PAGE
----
In today’s changed world, nonprofit organizations, such as the German-American Heritage Foundation are facing unaccustomed challenges. I am interested in serving on the GAHF Board of Directors, because I believe I can assist the organization in fulfilling its mission in two principal ways: communication and programming.
I joined GAHF because of the faith the Foundation placed in me by publishing How German Ingenuity Inspired America. My inspiration for writing the book came through my friendship with the co-author of my first book, I’ll See You Again, Lady Liberty (The True Story of a German Prisoner of War in America.) Not only did Ernst Floeter motivate me to research German achievements and contributions to America, he also rekindled my interest in my mother’s German heritage. Further, working on German Ingenuity with Hardy von Auenmueller and Katja Sipple convinced me that I want to be part of the GAHF “family.”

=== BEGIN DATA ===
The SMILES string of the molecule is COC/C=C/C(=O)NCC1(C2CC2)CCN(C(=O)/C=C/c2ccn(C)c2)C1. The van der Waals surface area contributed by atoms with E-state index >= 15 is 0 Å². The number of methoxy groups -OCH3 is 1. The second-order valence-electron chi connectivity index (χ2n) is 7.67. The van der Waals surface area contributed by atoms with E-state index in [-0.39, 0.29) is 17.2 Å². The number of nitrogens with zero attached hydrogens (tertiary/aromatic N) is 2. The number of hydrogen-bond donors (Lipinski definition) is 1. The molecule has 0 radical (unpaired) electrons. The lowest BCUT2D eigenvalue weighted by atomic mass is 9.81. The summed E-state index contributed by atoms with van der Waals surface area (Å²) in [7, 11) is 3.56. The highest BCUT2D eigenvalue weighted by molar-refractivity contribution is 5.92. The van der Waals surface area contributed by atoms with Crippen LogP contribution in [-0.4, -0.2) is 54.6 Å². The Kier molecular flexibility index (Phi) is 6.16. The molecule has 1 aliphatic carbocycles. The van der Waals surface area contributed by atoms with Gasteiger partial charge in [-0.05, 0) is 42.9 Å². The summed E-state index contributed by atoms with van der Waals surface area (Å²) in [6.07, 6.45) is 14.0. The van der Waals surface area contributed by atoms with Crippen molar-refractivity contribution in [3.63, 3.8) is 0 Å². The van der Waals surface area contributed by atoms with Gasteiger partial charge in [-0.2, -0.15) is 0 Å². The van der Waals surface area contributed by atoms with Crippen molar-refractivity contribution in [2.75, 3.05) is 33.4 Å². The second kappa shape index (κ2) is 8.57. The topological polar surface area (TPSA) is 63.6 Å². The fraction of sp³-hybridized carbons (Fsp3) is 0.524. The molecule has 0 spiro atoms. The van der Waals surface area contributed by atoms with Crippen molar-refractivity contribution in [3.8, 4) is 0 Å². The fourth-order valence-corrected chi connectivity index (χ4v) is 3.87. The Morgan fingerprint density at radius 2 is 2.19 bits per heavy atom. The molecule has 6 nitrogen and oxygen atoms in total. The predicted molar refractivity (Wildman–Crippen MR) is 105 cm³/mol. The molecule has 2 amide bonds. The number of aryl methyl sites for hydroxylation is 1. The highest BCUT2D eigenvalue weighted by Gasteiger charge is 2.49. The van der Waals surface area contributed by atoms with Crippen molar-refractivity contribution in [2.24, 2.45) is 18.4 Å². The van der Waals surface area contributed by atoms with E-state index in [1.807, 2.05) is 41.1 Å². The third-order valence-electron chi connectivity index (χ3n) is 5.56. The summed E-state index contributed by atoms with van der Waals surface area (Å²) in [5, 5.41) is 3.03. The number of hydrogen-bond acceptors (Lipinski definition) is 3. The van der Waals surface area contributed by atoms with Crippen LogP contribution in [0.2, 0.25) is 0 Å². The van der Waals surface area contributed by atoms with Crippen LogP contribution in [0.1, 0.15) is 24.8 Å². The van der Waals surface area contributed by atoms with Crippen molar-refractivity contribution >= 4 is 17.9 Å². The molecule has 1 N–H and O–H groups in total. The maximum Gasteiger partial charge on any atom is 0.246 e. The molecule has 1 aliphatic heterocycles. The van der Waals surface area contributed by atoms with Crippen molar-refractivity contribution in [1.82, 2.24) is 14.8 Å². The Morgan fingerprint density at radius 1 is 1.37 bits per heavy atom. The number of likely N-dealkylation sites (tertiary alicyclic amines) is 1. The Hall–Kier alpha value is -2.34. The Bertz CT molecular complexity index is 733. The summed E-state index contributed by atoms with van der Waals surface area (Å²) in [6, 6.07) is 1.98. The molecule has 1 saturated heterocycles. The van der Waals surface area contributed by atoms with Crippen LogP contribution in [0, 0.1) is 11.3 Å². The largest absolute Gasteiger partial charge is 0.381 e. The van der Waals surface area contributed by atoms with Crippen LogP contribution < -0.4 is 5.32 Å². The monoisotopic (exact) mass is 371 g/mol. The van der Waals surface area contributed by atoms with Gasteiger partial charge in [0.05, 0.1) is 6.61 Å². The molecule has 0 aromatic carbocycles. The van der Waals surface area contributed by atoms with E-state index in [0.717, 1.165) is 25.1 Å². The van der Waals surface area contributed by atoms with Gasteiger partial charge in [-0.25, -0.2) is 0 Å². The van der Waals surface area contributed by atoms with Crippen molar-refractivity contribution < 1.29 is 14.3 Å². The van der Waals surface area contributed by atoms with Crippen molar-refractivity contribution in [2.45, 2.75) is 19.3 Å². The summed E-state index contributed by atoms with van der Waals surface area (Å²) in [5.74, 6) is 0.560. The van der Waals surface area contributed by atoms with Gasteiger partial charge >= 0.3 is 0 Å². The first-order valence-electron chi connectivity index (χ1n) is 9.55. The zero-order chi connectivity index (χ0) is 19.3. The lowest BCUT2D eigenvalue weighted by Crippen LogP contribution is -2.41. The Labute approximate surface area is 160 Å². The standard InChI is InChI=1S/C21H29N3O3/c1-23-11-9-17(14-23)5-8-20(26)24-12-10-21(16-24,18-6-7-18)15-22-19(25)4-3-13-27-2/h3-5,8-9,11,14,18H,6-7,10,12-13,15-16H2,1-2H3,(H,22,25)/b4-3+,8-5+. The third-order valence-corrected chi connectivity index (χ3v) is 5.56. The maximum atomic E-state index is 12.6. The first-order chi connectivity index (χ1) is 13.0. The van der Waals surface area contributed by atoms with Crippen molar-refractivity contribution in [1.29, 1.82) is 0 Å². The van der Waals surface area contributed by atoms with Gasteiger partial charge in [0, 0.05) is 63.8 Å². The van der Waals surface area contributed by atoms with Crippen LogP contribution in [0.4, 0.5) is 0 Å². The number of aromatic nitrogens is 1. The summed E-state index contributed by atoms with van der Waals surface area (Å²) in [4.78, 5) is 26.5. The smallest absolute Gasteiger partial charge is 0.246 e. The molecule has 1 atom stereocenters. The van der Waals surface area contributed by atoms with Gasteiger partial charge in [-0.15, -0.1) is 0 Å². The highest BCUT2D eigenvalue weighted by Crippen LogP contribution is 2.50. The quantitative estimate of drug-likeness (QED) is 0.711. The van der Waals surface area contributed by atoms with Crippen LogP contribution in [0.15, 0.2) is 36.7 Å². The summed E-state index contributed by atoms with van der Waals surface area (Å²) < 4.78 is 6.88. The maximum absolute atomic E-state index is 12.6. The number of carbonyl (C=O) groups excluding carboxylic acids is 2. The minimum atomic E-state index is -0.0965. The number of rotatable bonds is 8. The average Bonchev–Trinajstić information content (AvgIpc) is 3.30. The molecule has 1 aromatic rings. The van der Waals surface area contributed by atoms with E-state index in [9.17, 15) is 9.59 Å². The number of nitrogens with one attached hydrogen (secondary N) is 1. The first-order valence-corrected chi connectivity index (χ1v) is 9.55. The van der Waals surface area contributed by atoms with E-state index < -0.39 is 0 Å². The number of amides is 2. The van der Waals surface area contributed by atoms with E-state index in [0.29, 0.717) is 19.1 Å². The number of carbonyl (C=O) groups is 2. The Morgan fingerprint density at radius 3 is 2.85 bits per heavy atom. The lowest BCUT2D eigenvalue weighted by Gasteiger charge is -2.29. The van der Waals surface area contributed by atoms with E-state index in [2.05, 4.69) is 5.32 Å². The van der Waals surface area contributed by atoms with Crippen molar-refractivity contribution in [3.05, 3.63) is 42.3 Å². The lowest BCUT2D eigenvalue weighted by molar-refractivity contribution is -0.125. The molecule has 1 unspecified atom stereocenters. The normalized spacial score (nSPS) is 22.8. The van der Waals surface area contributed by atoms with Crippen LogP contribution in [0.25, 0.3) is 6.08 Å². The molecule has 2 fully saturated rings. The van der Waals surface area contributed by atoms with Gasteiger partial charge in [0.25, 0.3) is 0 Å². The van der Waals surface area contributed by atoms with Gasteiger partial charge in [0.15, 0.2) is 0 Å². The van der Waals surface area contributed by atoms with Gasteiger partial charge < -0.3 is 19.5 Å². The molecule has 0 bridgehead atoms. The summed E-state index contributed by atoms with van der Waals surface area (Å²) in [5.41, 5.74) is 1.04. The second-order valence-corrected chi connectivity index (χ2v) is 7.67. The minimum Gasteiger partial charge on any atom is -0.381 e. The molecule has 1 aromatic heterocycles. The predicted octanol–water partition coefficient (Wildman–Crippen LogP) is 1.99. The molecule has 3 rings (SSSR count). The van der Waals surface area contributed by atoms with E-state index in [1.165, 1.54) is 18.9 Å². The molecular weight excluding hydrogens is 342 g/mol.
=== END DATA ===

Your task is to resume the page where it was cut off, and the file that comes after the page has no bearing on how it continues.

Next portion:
A history graduate of Eastern Michigan University, I hold a master’s degree in education from EMU and a master’s degree in journalism from Michigan State University. I retired in 2006 from the State of Michigan after serving for thirty years as a writer. Previous positions include writer for the University of Connecticut and English instructor at Northwest Ohio Community College.
For the past thirteen years, I have been a volunteer with Hospice House, Sparrow Health System, Lansing, Michigan. In 2009, I was named Hospice Volunteer of the Year; in 2011, I was the Hospice nominee for the Capital Area United Way Volunteer of the Year Award. My responsibilities have included writing and layout design for the program’s newsletter as well as creating informative foyer displays for family and friends visiting hospice patients.
My interest in German contributions to humankind continues as I am now conducting research on German-American activism in the Underground Railroad. I would be honored to apply the communication and programming skills I have acquired over the years in support of GAHF.